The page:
The two-year results of IVAN published July 19 in The Lancet show that Lucentis and Avastin are equally effective in treating neovascular or wet age-related macular degeneration.

The study estimates that the National Health Service could save £84.5 million ($130 million) annually by switching from Lucentis to Avastin. Avastin is already used to treat wet AMD in some parts of the UK and extensively elsewhere in the world and also for other eye conditions.

Six hundred ten people with wet AMD were included in IVAN, which is one of the largest ever carried out in the field of eye disease in the UK. Patients received injections of the drug into the affected eye every month for the first three months. Patients were then subdivided to receive the injections at every visit (monthly group) or only if the specialist decided there was persistent disease activity (as-needed group).

The two-year results show that sight was equally well-preserved with either of the two drugs. Giving the treatment regularly every month resulted in slightly better levels of sight, which was detected through testing of near visual acuity and contrast sensitivity. The as-needed group received on average 13 injections over the two year period compared to 23 for the monthly treatment group. However, continuous treatment caused a higher proportion of eyes to develop a condition known as geographic atrophy, a thinning of the retina and its blood supply.

Professor Usha Chakravarthy of Queen’s University Belfast’s Centre for Vision and Vascular Science, who led the research study team said: “The IVAN results at the end of year two show that Lucentis and Avastin have similar functional effectiveness regardless of the drug received. With respect to monthly versus as-needed treatment, while there was marginally better eyesight in the former, the development of atrophy is a matter of concern in the longer term.”

Serious adverse events, which included death, heart attacks, strokes, and any other event that was life threatening, disabling or resulted in hospitalization, were similar for the two drugs. However, deaths occurred less frequently in the group that received monthly treatment, although there were fewer deaths overall among people taking part in the trial than were expected based on their age and gender and national death rates. When these safety results were combined with those of a similar study called the CATT trial in the United States, the findings continued to indicate fewer deaths when treatment was given monthly.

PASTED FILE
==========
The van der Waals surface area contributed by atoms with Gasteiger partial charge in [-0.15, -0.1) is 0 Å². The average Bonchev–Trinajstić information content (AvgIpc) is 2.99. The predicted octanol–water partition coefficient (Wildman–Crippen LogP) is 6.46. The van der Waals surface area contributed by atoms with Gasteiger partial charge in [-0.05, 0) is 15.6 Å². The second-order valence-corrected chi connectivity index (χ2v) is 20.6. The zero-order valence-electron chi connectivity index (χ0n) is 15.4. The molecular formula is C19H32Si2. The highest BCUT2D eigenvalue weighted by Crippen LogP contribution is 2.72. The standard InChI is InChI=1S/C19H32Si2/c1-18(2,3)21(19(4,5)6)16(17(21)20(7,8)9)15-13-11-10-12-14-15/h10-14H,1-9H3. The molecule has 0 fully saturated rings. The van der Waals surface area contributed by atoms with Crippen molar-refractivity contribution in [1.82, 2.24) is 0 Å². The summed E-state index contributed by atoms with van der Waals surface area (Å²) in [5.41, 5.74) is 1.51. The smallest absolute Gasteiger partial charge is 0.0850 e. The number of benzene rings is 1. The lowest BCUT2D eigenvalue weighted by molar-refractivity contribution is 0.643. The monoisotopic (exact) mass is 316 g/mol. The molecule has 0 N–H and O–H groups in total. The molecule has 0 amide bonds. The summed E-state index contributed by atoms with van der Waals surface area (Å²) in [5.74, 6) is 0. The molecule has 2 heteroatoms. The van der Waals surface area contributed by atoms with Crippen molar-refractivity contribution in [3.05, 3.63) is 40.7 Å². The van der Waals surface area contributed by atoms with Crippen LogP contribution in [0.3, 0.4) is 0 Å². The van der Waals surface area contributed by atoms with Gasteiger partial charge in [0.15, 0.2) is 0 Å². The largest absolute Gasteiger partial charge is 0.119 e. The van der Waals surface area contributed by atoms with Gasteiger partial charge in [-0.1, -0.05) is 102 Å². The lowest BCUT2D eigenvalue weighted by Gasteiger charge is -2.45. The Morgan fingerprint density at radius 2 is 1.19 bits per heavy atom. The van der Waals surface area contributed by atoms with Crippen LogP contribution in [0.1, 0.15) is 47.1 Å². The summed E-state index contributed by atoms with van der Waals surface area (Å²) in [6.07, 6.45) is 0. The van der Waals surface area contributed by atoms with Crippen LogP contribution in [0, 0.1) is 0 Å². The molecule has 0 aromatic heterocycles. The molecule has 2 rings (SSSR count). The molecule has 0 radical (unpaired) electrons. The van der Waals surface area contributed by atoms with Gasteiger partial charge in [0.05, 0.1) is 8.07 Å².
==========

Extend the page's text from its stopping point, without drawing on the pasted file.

Photoreceptors Successfully Produced in Lab
For the first time,
light-sensing photo-receptor cells have been grown from scratch in the lab, and then successfully transplanted into the eyes of blind mice.

The transplanted cells successfully matured and connected with nerves that transmit visual signals to the brain.

The researchers say that if the procedure can be repeated with human stem cells, they believe they can cure most forms of blindness that result from degeneration of these photoreceptor cells, due to either the effects of aging or diseases.

“We can treat a really broad range of patients,” says Robin Ali of University College London, head of the team that performed the transplant.

Another experimental stem-cell treatment, one involving a transplant of cells that support and nourish photoreceptors in the eye, has restored the sight of a man blinded by the degeneration of his retinal cells. But Ali says that this treatment will only work in people with some surviving photoreceptor cells, whereas the new therapy would work even where these cells have completely degenerated.

Dr. Ali and his colleagues made the photoreceptors using a relatively new procedure that allows embryonic stem cells to self-organize into retina-like structures within a three-dimensional glob of jelly.

Crucially for developing human treatments, they also identified the optimal stage in the cells’ development – at around 24 days – to transplant them into the eyes of mice. At that point, the photoreceptor cells are still relatively immature, but when implanted they find their own way to the correct sites in the eye where they mature fully. If the cells had already started to become fully mature photoreceptor structures called outer segments, they would not have been able to do this when transplanted, says Dr. Ali.

“We now have a route map for doing this with human embryonic stem cells,” he says. The team has already grown the precursors to human retinal photoreceptor cells. “The challenge is to get [the procedure] efficient enough for transplants,” he says.

Abbott to Acquire OptiMedica Corp.
     Abbott announced it has entered into an agreement to purchase OptiMedica Corp., maker of the Catalys Precision Laser System. The acquisition will enable Abbott to expand its vision-care business into the femtosecond laser-assisted cataract surgery market. Under the terms of the agreement, Abbott will acquire OptiMedica for $250 million, plus additional payments totaling up to $150 million upon completion of certain development, regulatory or sales milestones.